All day, it hadn’t occurred to her that the story had nothing to do with Hungary, and Hungary was the only country where her language skills were of any use. He would have to fly to New York, and she didn’t even have a visa. “Of course,” he lied. “But you remember the letter—it’s dangerous.”
He heard but didn’t see her snort of laughter.
“Terry is right. You are paranoid.”
Gray propped himself on his elbow and gave her a long look. Terry Parkhall was a hack who’d always had an eye for her. “Terry’s an idiot. He lives in a dream world. You even suggest the CIA was in some way responsible for 9/11 and he hits the ceiling. In a world with Gitmo and torture centers and the CIA in the heroin business, how’s that so unimaginable? The problem with Terry is that he forgets the basic truth of conspiracy.”
Self-consciously, she rubbed at her grin. “What is the basic truth of conspiracy?”
“If it can be imagined, then someone’s already tried it.”
It was the wrong thing to say. He didn’t know why, because she refused to explain, but a definite coldness fell between them, and it took a long time before he was able to fall asleep. It was a staccato sleep, broken up by flashes of Sudanese riots under a dusty sun, oil-streaked Chinese, and assassins from Grainger’s secret office, the Department of Tourism. By eight he was awake again, rubbing his eyes in the poor light coming in from the street. Zsuzsa breathed heavily, undisturbed, and he blinked at the window. There was a pleasant ache in his groin. He began to have a change of heart.
While Zsuzsa couldn’t be much use tracking down the evidence behind Grainger’s story, he resolved all at once to make her his partner in it. Did tantra change his mind? Or some indefinable guilt over having said the wrong thing? Like her reasons for finally sleeping with him, it didn’t matter.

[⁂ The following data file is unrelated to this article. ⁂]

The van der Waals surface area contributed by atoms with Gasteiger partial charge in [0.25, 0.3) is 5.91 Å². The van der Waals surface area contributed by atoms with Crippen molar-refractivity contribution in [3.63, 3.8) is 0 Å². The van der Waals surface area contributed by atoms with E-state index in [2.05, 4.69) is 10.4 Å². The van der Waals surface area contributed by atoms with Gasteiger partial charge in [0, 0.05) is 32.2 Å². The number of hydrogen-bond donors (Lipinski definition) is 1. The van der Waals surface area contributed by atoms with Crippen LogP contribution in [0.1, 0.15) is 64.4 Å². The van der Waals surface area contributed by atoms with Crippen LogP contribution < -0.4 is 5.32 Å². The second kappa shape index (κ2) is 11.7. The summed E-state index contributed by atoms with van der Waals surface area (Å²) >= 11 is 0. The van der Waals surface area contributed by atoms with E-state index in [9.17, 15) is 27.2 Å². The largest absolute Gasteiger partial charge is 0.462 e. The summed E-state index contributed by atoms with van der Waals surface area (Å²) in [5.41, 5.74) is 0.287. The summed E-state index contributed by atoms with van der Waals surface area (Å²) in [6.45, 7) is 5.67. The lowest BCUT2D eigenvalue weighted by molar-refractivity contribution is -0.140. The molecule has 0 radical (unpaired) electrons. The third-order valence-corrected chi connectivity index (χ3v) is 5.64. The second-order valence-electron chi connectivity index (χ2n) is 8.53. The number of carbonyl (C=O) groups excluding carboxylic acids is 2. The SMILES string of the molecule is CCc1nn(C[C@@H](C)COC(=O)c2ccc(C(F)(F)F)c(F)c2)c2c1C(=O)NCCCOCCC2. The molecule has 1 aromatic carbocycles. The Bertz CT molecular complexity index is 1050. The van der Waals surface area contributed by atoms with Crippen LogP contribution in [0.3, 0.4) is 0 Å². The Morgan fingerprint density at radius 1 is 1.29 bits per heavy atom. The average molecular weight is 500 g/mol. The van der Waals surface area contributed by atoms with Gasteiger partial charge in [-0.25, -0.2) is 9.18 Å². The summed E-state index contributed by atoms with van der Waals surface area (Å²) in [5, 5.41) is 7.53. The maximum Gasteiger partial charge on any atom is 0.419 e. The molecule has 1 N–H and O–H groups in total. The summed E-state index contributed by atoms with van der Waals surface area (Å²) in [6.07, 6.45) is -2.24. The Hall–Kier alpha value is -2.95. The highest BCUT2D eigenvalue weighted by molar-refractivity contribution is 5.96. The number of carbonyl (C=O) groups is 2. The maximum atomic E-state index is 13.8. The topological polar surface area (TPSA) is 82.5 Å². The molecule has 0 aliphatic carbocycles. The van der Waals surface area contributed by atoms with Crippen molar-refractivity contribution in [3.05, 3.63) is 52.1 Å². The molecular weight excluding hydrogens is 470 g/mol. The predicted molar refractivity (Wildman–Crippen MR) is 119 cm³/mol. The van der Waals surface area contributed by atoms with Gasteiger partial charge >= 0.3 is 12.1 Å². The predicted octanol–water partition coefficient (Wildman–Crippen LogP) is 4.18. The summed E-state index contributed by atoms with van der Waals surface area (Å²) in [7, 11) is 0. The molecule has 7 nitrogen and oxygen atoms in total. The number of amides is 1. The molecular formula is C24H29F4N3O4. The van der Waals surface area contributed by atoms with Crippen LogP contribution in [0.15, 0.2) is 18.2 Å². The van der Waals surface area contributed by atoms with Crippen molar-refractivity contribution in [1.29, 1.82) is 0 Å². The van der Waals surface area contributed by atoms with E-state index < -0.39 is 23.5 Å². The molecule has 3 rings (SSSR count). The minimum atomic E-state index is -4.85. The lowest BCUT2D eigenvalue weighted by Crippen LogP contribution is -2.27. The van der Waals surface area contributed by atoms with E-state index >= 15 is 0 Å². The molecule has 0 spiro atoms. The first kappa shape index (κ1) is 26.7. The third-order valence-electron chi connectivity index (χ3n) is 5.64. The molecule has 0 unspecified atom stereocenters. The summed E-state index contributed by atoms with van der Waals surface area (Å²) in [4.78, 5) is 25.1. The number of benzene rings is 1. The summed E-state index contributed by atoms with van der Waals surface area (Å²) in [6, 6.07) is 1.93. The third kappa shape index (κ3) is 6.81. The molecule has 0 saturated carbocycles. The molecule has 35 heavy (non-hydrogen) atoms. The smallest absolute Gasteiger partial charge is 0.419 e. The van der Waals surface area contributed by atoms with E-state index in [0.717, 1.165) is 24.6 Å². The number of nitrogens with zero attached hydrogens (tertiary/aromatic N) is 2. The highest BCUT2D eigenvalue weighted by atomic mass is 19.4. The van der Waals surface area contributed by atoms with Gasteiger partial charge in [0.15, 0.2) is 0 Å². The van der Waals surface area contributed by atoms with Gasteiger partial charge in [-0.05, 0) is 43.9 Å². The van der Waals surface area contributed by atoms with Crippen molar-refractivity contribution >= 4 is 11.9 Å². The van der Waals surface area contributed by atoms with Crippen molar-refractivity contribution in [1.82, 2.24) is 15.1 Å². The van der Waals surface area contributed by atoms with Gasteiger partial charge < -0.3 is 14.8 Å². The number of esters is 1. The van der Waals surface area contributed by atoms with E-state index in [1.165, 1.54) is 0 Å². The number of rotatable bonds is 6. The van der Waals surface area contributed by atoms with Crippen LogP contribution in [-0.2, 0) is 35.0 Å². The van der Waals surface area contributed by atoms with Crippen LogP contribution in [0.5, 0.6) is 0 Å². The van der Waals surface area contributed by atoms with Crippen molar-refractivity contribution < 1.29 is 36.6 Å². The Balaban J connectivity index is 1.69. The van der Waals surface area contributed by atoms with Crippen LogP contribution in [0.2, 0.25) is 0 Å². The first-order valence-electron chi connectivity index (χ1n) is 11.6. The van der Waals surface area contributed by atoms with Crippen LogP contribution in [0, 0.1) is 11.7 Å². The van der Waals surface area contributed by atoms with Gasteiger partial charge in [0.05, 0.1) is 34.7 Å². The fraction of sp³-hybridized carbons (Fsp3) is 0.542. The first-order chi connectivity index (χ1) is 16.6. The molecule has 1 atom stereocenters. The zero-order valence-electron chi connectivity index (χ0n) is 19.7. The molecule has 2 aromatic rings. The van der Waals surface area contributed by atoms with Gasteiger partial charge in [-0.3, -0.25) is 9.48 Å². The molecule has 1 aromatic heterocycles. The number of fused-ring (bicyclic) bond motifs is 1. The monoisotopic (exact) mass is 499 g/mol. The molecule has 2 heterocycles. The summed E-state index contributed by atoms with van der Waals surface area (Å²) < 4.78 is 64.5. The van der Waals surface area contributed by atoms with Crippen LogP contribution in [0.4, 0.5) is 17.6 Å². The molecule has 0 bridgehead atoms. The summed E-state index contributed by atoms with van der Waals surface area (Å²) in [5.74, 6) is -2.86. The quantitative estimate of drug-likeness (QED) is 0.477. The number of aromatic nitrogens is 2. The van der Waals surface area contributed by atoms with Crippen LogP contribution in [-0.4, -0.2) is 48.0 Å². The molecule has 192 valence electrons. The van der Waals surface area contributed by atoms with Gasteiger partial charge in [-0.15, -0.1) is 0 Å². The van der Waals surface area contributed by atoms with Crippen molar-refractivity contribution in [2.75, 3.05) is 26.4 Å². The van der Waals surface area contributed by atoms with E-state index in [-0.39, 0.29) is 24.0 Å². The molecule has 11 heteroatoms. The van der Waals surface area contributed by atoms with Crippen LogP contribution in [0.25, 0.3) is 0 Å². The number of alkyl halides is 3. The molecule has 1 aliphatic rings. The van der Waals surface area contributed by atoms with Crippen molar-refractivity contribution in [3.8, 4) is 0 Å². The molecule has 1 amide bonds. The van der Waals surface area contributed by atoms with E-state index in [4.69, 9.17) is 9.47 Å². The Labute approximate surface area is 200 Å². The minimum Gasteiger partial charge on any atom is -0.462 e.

What mattered was that there was a lot of work ahead; it was just beginning. He began to dress. Thomas Grainger himself had admitted that his story was shallow—“as yet I have no solid evidence for you, except my word. However, I’m hoping for material very soon from one of my subordinates.” But the letter ended with no word from his subordinate, just the reiteration of that one crucial fact, “I am now dead,” and a few real names to begin tracking down evidence: Terence Fitzhugh, Diane Morel, Janet Simmons, Senator Nathan Irwin, Roman Ugrimov, Milo Weaver. That last one, Grainger claimed, was the only person he could trust to help him out. He should show the letter to Milo Weaver, and only Milo Weaver, and that would be his passage.
He kissed Zsuzsa, then snuck out to the yellow-lit Habsburg morning with his shoulder bag. He decided to walk home. It was a bright day, full of possibility, though around him the morose Hungarians heading to their mundane jobs hardly noticed.
His apartment was on Vadász utca, a narrow, sooty lane of crumbling, once-beautiful buildings. Since the elevator was perpetually on the blink, he took the stairs slowly to his fifth-floor apartment, went inside, and typed the code into his burglar alarm.